Killing 99.9 per cent of the germs could be unnecessary if there are no germs to start with. Scientists at the University of Sheffield used 3D printing technologies to create antimicrobial materials, and the results are “crystal clean”.
A team of researchers led by Dr. Candice Majewski has 3D-printed materials with antimicrobial properties, resulting in surfaces that prevent bacteria from attaching. Their research was published in January in Scientific Reports.
“Managing the spread of harmful bacteria, infection and the increasing resistance to antibiotics is a global concern. Introducing antibacterial protection to products and devices at the point of manufacture could be an essential tool in this fight,” said Dr Candice Majewski.
Dr Majewski’s words reflect the concerns shared by major institutions such as the World Health Organization (WHO) and the NHS, which promote citizens to act towards diminishing antibiotic resistance. The paper describes how to incorporate antimicrobial properties into 3D-printed parts using ‘laser sintering’ – a technology that “produces parts through scanning and melting polymer powders”. The team’s main approach was to mix antimicrobial powders with polymer ones, before printing the part.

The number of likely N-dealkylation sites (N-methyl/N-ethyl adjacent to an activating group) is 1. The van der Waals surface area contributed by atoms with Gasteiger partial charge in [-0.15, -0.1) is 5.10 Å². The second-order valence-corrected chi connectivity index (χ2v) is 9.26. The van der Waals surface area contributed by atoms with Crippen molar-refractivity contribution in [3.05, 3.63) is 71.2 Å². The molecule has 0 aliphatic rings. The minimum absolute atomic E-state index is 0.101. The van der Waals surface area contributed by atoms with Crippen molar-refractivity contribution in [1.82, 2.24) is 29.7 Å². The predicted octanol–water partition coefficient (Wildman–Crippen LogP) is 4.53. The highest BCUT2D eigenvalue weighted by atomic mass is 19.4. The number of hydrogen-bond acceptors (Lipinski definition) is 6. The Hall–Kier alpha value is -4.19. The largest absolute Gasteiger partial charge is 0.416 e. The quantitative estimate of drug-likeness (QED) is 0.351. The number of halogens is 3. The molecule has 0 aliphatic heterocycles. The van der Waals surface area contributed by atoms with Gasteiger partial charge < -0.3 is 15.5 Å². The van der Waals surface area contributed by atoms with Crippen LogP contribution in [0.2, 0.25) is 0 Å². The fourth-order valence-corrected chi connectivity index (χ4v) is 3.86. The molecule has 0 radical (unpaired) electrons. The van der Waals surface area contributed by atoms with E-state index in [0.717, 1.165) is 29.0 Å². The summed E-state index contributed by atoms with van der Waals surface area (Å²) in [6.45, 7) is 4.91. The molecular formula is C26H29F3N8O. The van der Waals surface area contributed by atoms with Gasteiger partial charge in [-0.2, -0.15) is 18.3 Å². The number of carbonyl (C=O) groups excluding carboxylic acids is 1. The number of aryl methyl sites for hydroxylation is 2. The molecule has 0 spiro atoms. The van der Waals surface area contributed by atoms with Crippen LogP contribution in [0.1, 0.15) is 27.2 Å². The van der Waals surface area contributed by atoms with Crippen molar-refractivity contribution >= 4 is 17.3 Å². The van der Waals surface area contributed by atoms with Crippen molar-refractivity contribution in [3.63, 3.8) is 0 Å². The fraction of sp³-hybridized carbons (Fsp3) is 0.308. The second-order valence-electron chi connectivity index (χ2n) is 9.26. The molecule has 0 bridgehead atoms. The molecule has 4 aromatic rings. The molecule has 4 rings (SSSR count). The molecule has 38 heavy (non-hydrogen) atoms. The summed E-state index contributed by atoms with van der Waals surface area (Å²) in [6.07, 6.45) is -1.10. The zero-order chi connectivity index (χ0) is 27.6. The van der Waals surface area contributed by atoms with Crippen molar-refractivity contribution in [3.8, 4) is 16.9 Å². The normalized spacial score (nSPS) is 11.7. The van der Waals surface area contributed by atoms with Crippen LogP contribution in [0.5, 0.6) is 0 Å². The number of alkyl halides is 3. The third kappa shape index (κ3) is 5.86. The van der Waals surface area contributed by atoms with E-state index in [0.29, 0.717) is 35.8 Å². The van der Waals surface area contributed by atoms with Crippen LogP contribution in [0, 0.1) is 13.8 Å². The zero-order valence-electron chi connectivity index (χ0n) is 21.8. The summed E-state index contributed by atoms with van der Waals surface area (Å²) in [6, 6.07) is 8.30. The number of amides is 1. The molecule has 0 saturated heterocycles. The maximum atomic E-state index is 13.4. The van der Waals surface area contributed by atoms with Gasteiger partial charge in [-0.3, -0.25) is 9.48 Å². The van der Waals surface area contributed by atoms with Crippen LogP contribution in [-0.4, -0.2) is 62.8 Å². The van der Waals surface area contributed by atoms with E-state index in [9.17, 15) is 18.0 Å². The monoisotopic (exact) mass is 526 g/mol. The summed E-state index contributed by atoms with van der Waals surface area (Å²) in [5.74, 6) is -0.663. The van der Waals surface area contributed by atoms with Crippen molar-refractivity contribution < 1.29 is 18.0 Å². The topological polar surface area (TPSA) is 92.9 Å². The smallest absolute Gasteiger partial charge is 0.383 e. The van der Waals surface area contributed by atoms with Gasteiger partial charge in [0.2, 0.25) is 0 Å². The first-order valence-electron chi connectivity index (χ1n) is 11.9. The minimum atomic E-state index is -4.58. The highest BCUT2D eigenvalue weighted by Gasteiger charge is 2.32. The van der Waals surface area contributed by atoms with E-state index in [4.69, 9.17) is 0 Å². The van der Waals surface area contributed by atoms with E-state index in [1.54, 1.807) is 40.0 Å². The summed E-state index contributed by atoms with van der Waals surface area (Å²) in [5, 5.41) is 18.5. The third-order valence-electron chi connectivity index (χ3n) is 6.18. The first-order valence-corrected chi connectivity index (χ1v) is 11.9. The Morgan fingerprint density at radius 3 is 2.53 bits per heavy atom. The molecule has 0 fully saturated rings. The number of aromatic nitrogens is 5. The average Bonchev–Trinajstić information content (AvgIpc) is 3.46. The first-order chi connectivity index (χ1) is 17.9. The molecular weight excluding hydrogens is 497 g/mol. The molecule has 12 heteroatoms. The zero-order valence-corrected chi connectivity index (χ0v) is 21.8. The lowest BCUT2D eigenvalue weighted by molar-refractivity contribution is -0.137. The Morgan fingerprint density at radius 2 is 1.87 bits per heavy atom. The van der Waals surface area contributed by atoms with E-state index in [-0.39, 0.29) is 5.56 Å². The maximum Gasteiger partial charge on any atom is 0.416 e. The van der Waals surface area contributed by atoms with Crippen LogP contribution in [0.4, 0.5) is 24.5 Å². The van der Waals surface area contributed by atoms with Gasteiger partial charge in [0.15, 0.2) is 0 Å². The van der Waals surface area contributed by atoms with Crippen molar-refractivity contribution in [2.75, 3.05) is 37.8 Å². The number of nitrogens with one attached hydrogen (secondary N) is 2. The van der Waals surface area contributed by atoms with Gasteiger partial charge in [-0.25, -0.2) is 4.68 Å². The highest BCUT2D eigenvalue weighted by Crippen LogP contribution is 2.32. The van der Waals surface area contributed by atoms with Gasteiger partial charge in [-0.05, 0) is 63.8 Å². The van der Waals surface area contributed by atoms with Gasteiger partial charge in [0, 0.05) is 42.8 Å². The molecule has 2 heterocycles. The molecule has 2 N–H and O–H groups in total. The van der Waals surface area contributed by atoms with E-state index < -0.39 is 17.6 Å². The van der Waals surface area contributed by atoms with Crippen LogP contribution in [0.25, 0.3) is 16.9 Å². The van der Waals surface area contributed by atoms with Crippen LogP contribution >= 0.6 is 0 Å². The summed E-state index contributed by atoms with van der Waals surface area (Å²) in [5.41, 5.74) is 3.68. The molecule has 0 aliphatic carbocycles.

The result is a resistant material to which bacteria cannot attach. Additionally, the scientists also showed that parts printed with this method are not toxic to human cells. Thus, it could be the ideal material for objects used within sensitive conditions, such as medical implants, door handles, and children’s toys. The surface’s antimicrobial nature also promotes hygiene and sanitation.
3D printing has been used in a wide range of markets. It can be used to customize running trainers, print tubes for Formula One cars and even produce textiles. Majewski’s research reinforces this technology’s versatility and presents an avid solution to lessen the spread of infections and consequently, antibiotic resistance.
Featured image: Pseudomonas aeruginosa bacteria on a Nylon-12 surface.